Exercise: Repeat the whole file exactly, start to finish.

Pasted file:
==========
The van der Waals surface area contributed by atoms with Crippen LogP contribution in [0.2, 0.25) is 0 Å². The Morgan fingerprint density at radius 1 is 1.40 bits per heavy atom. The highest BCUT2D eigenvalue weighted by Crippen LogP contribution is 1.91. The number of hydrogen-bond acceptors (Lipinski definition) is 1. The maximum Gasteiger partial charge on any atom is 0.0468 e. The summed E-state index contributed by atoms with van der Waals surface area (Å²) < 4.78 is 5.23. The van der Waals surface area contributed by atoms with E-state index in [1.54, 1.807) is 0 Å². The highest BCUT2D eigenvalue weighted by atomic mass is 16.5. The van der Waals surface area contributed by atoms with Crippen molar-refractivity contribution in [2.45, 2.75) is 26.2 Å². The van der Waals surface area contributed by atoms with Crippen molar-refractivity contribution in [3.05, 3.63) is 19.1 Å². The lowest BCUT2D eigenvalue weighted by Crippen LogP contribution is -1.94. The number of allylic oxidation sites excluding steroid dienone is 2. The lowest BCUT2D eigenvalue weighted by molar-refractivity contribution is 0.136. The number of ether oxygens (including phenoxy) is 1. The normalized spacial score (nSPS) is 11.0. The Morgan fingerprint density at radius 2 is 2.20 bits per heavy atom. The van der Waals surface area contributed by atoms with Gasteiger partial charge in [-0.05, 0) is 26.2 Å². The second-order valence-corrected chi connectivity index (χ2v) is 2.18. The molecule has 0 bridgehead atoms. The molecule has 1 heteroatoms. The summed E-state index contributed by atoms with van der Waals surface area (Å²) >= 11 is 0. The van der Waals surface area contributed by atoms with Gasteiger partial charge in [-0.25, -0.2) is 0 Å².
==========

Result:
The van der Waals surface area contributed by atoms with Crippen LogP contribution in [0.2, 0.25) is 0 Å². The Morgan fingerprint density at radius 1 is 1.40 bits per heavy atom. The highest BCUT2D eigenvalue weighted by Crippen LogP contribution is 1.91. The number of hydrogen-bond acceptors (Lipinski definition) is 1. The maximum Gasteiger partial charge on any atom is 0.0468 e. The summed E-state index contributed by atoms with van der Waals surface area (Å²) < 4.78 is 5.23. The van der Waals surface area contributed by atoms with E-state index in [1.54, 1.807) is 0 Å². The highest BCUT2D eigenvalue weighted by atomic mass is 16.5. The van der Waals surface area contributed by atoms with Crippen molar-refractivity contribution in [2.45, 2.75) is 26.2 Å². The van der Waals surface area contributed by atoms with Crippen molar-refractivity contribution in [3.05, 3.63) is 19.1 Å². The lowest BCUT2D eigenvalue weighted by Crippen LogP contribution is -1.94. The number of allylic oxidation sites excluding steroid dienone is 2. The lowest BCUT2D eigenvalue weighted by molar-refractivity contribution is 0.136. The number of ether oxygens (including phenoxy) is 1. The normalized spacial score (nSPS) is 11.0. The Morgan fingerprint density at radius 2 is 2.20 bits per heavy atom. The van der Waals surface area contributed by atoms with Gasteiger partial charge in [-0.05, 0) is 26.2 Å². The second-order valence-corrected chi connectivity index (χ2v) is 2.18. The molecule has 0 bridgehead atoms. The molecule has 1 heteroatoms. The summed E-state index contributed by atoms with van der Waals surface area (Å²) >= 11 is 0. The van der Waals surface area contributed by atoms with Gasteiger partial charge in [-0.25, -0.2) is 0 Å².